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Friday, June 21, 2024
Logistics

Atlanta becomes casualty of imports returning to West Coast

Chart of the Week: Outbound Tender Market Share – Atlanta, Ontario  SONAR: OTMS.ATL, OTMS.ONT

Atlanta’s percent of total U.S. freight market volume has fallen more than 11% over the past year, according to FreightWaves tender volume data. On the other side of the country, the Ontario, California, market has recovered over 14% of its share of the outbound trucking market. Supply chain shifts and a relatively inexpensive transportation market are driving forces. 

Freight takes the path of least and generally cheapest resistance. During the pandemic years of 2020-21, the West Coast port and rail infrastructure was overwhelmed, causing prices to skyrocket and service to deteriorate around the nation’s largest port complexes of Los Angeles and Long Beach.

Imports from Asia represent a large percentage of freight volume in the U.S. and most of that entered through the Southern California ports as it is the fastest and cheapest route — until the pandemic.

Importers were forced to find alternative pathways to bring their freight into the U.S. and diverted shipments into Eastern ports with more frequency. Ports like Savannah, Georgia, a feeder for Atlanta market freight demand, exploded. 

Many thought much of this volume would stick, but that has somewhat faded. Savannah currently represents approximately 7.44% of domestic maritime import shipments, down from its peak value of 7.9% in 2022 and up slightly from 2019’s 7.3%. 

With drought impacting the Panama Canal’s larger Neopanamax locks this fall and the conflict in the Middle East creating problems for ships around the Suez Canal, importers are seeing more reason to resume shipping into the nation’s largest port complex in Los Angeles and Long Beach.  

The Inbound Ocean TEUs Volume Index (IOTI), which measures bookings of twenty-foot equivalent units by departure date from the port of lading, for Savannah is down 20% annually this past week. The IOTI for the Port of Los Angeles is up 73%, a trend that has been relatively consistent since this past spring. 

Other than geopolitical and environmental disruptions — both increasing themes over the past several years for supply chains — cost is an undeniable factor. 

Maritime container rates spiked from China to the North American West and East coasts in 2021-22, but not proportionately at times. When the spread is smaller, it makes shipping into the Eastern ports more favorable. The cost of surface transportation is also a huge factor.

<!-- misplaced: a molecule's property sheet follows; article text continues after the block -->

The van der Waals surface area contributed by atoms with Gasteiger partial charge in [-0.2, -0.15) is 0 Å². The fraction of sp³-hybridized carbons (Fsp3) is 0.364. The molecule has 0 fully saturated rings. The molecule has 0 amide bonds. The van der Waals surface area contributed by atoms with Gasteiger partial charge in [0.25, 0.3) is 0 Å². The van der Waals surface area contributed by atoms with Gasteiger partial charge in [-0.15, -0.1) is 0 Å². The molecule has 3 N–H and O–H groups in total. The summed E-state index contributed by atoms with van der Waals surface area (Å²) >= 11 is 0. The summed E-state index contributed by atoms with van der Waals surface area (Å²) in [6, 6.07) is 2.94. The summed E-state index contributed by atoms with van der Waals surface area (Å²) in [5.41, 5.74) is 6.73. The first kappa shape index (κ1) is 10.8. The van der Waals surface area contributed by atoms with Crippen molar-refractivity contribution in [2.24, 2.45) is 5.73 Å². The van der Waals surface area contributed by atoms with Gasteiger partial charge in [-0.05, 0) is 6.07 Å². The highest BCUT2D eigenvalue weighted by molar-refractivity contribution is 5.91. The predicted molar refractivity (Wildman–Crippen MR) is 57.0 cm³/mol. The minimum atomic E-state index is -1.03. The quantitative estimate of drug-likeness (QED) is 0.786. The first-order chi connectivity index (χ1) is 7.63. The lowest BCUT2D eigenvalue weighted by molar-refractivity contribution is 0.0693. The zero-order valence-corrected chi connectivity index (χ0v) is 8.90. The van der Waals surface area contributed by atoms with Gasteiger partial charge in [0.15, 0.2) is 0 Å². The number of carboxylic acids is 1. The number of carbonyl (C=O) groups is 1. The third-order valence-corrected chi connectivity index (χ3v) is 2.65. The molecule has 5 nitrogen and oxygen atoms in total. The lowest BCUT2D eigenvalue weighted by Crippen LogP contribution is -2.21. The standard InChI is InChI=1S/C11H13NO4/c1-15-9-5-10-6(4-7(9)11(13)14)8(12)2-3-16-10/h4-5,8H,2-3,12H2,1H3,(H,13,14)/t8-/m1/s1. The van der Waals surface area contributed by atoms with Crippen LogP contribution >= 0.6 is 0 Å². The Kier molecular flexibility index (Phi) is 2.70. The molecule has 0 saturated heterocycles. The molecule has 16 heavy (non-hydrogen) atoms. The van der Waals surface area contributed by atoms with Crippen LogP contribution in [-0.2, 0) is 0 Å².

In December 2021, the average dry van truckload spot rate from Los Angeles to Philadelphia was $9,600. The cost of shipping from Savannah to Philadelphia was $2,650 — a difference of nearly $7,000. 

At the same time, the cost of moving a forty-foot equivalent unit from China to Los Angeles was ~$14,600 versus ~$16,500 from China to Savannah — a difference of $2,100. If service is similar, and at this time it was more than likely better, shippers could save nearly $5,400 per shipment moving their goods into the East Coast.

The current spot rate from Los Angeles to Philadelphia is $5,300, and Savannah to Philadelphia is $1,450. The spot rate for containers from China to LA is around $1,600 and to Savannah is $2,300. This would make the savings around $3,150. 

The savings is still there to an extent, but the service scenario has reversed. The total value proposition of shipping into the East has dramatically fallen and subsequently so has the surface freight volume originating in the Atlanta market.  

Freight demand moving back to the West Coast could make it easier for the market to destabilize as carrier networks are typically more strained when they have to cover longer distances. This shift back to another pre-COVID shipping pattern may reemerge as another supply chain pain point when capacity finds more of an equilibrium with demand.  

About the Chart of the Week

The FreightWaves Chart of the Week is a chart selection from SONAR that provides an interesting data point to describe the state of the freight markets. A chart is chosen from thousands of potential charts on SONAR to help participants visualize the freight market in real time. Each week a Market Expert will post a chart, along with commentary, live on the front page. After that, the Chart of the Week will be archived on FreightWaves.com for future reference.

SONAR aggregates data from hundreds of sources, presenting the data in charts and maps and providing commentary on what freight market experts want to know about the industry in real time.

The FreightWaves data science and product teams are releasing new datasets each week and enhancing the client experience.

To request a SONAR demo, click here.

The post Atlanta becomes casualty of imports returning to West Coast appeared first on FreightWaves.

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